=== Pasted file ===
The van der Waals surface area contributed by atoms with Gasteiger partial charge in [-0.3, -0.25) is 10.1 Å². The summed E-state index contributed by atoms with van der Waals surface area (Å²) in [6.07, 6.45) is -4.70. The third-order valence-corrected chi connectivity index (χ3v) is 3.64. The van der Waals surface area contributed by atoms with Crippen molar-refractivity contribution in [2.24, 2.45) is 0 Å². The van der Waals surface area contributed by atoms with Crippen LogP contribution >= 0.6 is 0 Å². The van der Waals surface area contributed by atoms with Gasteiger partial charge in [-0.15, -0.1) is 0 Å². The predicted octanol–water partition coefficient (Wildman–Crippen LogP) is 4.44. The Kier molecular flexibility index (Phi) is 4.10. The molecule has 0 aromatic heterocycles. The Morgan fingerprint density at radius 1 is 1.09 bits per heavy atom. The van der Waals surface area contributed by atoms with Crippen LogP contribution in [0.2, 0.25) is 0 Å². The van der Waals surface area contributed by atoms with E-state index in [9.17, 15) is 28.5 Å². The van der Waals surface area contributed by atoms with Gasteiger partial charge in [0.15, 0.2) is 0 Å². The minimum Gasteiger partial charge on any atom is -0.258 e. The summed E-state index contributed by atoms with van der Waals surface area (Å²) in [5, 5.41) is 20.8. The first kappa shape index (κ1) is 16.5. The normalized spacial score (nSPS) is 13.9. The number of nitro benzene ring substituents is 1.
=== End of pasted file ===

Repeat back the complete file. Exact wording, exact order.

The van der Waals surface area contributed by atoms with Gasteiger partial charge in [-0.3, -0.25) is 10.1 Å². The summed E-state index contributed by atoms with van der Waals surface area (Å²) in [6.07, 6.45) is -4.70. The third-order valence-corrected chi connectivity index (χ3v) is 3.64. The van der Waals surface area contributed by atoms with Crippen molar-refractivity contribution in [2.24, 2.45) is 0 Å². The van der Waals surface area contributed by atoms with Crippen LogP contribution >= 0.6 is 0 Å². The van der Waals surface area contributed by atoms with Gasteiger partial charge in [-0.15, -0.1) is 0 Å². The predicted octanol–water partition coefficient (Wildman–Crippen LogP) is 4.44. The Kier molecular flexibility index (Phi) is 4.10. The molecule has 0 aromatic heterocycles. The Morgan fingerprint density at radius 1 is 1.09 bits per heavy atom. The van der Waals surface area contributed by atoms with Crippen LogP contribution in [0.2, 0.25) is 0 Å². The van der Waals surface area contributed by atoms with E-state index in [9.17, 15) is 28.5 Å². The van der Waals surface area contributed by atoms with Gasteiger partial charge in [0.15, 0.2) is 0 Å². The minimum Gasteiger partial charge on any atom is -0.258 e. The summed E-state index contributed by atoms with van der Waals surface area (Å²) in [5, 5.41) is 20.8. The first kappa shape index (κ1) is 16.5. The normalized spacial score (nSPS) is 13.9. The number of nitro benzene ring substituents is 1.